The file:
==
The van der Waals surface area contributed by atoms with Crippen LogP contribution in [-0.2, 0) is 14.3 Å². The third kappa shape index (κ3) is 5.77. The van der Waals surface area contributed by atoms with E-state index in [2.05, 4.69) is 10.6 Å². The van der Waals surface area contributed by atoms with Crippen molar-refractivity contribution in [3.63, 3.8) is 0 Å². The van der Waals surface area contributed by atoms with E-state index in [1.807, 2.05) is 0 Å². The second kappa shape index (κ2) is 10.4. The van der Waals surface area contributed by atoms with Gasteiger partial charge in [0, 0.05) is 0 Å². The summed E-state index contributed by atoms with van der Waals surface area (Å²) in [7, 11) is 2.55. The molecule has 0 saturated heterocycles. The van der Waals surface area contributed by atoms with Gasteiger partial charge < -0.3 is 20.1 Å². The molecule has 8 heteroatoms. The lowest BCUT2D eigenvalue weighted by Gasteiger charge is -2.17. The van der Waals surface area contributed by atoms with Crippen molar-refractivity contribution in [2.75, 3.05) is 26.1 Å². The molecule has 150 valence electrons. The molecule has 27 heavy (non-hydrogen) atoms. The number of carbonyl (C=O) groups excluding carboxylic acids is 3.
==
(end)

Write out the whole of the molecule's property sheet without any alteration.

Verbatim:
The van der Waals surface area contributed by atoms with Crippen LogP contribution in [-0.2, 0) is 14.3 Å². The third kappa shape index (κ3) is 5.77. The van der Waals surface area contributed by atoms with E-state index in [2.05, 4.69) is 10.6 Å². The van der Waals surface area contributed by atoms with Crippen molar-refractivity contribution in [3.63, 3.8) is 0 Å². The van der Waals surface area contributed by atoms with E-state index in [1.807, 2.05) is 0 Å². The second kappa shape index (κ2) is 10.4. The van der Waals surface area contributed by atoms with Gasteiger partial charge in [0, 0.05) is 0 Å². The summed E-state index contributed by atoms with van der Waals surface area (Å²) in [7, 11) is 2.55. The molecule has 0 saturated heterocycles. The van der Waals surface area contributed by atoms with Gasteiger partial charge < -0.3 is 20.1 Å². The molecule has 8 heteroatoms. The lowest BCUT2D eigenvalue weighted by Gasteiger charge is -2.17. The van der Waals surface area contributed by atoms with Crippen molar-refractivity contribution in [2.75, 3.05) is 26.1 Å². The molecule has 150 valence electrons. The molecule has 27 heavy (non-hydrogen) atoms. The number of carbonyl (C=O) groups excluding carboxylic acids is 3.